GREAT FALLS — On Saturday, the Montana Bear Education Working Group was at North 40 Outfitters in Great Falls teaching people the fundamentals of bear safety.
“Being a Montana or recreating in Montana, it’s really important to know that you could encounter a bear anywhere, and it’s very important to carry bear spray. Not to mention we’re seeing grizzly bears in new areas that we haven’t seen them in a very long time, so it’s just important to be prepared,” said Danielle Oyler, Montana Bear Education Working Group education coordinator.
To drive home the point, people got to practice their bear spray skills on a remote control charging bear. Many participants had to give it a few tries before they stopped the remote bear successfully.
“Some of these encounters happen very quickly, and it’s important to have your bear spray really accessible and know how to use it,” Oyler said. She recommended that people practice pulling the safety clip from their bear spray until they are comfortable enough to do it quickly.
When using the spray, she said to direct the spray low toward the bear’s front feet so the spray can rise up into the face. Most sprays will last for five to seven seconds if sprayed continuously, so you should try to start by using short bursts.
The Montana Bear Education Working Group is a collection of federal and state agencies and non-profit organizations that have common interests in reducing bear-human conflicts. They are made up of the U.S. Forest Service; the Wildlife Management Institute; Montana Fish, Wildlife, and Parks; People and Carnivores; the Wildlife Conservation Society; and the US Fish and Wildlife Service.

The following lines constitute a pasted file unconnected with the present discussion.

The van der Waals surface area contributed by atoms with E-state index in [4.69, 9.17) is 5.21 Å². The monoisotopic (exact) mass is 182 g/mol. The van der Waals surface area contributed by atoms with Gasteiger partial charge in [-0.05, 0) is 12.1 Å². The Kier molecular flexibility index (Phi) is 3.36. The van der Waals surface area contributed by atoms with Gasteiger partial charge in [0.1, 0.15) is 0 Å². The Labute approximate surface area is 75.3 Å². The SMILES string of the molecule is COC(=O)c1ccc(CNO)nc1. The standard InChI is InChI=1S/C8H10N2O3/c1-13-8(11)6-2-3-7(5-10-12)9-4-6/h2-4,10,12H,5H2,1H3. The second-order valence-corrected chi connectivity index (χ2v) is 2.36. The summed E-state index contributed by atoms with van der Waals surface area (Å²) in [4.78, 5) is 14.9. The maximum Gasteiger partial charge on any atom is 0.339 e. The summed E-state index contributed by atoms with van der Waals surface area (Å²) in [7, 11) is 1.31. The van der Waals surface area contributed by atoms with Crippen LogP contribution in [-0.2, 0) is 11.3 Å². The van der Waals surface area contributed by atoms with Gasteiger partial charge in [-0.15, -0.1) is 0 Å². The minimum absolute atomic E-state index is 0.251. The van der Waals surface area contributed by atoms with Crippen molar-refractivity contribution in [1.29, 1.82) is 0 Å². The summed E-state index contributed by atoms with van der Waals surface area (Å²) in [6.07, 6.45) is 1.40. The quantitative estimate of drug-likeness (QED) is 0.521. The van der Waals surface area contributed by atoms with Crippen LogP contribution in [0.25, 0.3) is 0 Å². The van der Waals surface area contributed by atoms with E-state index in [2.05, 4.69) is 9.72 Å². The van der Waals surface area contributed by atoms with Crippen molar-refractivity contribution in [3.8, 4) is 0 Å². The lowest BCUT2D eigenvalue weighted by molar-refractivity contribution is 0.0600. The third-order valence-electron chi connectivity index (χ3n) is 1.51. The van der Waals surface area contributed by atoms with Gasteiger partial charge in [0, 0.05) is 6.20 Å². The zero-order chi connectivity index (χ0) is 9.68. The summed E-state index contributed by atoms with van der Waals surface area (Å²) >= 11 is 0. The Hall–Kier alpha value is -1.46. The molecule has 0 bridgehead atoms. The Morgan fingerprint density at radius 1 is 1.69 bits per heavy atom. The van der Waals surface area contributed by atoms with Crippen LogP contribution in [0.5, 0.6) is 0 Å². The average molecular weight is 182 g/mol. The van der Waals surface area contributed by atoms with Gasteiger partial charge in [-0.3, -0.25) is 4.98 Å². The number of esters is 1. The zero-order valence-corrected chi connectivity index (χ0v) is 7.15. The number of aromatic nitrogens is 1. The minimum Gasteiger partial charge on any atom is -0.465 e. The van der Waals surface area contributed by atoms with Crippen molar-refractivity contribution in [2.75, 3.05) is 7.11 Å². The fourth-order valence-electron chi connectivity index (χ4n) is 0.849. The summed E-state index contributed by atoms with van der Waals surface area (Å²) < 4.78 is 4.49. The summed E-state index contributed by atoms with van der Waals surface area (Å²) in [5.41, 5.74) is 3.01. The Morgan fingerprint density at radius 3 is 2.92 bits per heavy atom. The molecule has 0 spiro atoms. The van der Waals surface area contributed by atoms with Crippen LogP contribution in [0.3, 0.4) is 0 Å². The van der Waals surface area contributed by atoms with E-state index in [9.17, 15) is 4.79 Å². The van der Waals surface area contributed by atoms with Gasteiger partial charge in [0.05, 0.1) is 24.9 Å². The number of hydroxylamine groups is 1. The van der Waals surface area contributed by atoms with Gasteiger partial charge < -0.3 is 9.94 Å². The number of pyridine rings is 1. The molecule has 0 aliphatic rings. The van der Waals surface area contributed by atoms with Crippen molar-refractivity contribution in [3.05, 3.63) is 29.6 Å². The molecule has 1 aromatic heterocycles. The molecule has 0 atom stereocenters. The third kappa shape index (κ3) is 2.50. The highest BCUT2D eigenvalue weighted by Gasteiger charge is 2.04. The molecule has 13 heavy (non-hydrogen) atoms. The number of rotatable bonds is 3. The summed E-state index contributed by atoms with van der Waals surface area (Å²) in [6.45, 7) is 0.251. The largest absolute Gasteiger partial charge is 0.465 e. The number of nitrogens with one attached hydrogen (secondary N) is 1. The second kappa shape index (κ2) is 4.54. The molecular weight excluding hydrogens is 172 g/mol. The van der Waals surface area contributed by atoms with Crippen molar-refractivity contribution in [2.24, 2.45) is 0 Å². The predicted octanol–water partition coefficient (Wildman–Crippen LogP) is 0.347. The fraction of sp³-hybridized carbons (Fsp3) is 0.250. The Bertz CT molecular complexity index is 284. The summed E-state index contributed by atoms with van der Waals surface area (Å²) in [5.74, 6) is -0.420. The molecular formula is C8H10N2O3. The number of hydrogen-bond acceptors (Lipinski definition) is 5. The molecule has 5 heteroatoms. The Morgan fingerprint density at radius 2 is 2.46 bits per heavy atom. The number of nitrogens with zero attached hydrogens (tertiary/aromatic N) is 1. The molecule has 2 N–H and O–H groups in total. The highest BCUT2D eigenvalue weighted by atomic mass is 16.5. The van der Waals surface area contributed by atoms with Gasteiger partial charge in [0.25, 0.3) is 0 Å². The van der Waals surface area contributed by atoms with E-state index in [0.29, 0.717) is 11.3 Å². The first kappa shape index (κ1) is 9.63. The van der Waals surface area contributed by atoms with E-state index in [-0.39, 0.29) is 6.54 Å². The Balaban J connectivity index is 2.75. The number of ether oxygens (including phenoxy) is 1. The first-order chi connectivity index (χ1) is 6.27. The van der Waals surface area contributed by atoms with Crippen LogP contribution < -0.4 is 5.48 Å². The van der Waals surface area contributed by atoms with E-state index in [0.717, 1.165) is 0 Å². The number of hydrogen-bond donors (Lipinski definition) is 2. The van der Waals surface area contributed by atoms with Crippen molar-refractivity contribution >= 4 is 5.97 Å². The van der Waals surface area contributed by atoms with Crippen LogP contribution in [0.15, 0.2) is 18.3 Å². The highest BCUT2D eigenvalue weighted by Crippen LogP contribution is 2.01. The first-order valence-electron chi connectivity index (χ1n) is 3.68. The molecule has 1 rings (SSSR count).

At the event, people also learned about bear biology, the use of electric fencing and the importance of food or attractant storage. “We have food storage orders that apply to almost all Forest Service grounds in all of Montana,” said Sara Sylte-Bear, education specialist for the Helena-Lewis and Clark National Forest and Montana Fish, Wildlife and Parks.
Sylte-Bear said it is important, no matter where you are going, to make sure you know the regulations. “Now that bears are expanding into new areas, we just want to make sure that we are keeping people and wildlife safe and wild,” Sylte-Bear said.
You can find information about bear-resistant containers here. It is also important to note that many bear-resistant coolers are not considered bear-proof unless they are secured with a lock or a nut and bolt.
If you are interested in upcoming events or want to have an education session in your area, you can connect with Montana Bear Education Working Group on Facebook or contact your local forest service office.
Reporting by Joe Huisinga for MTN News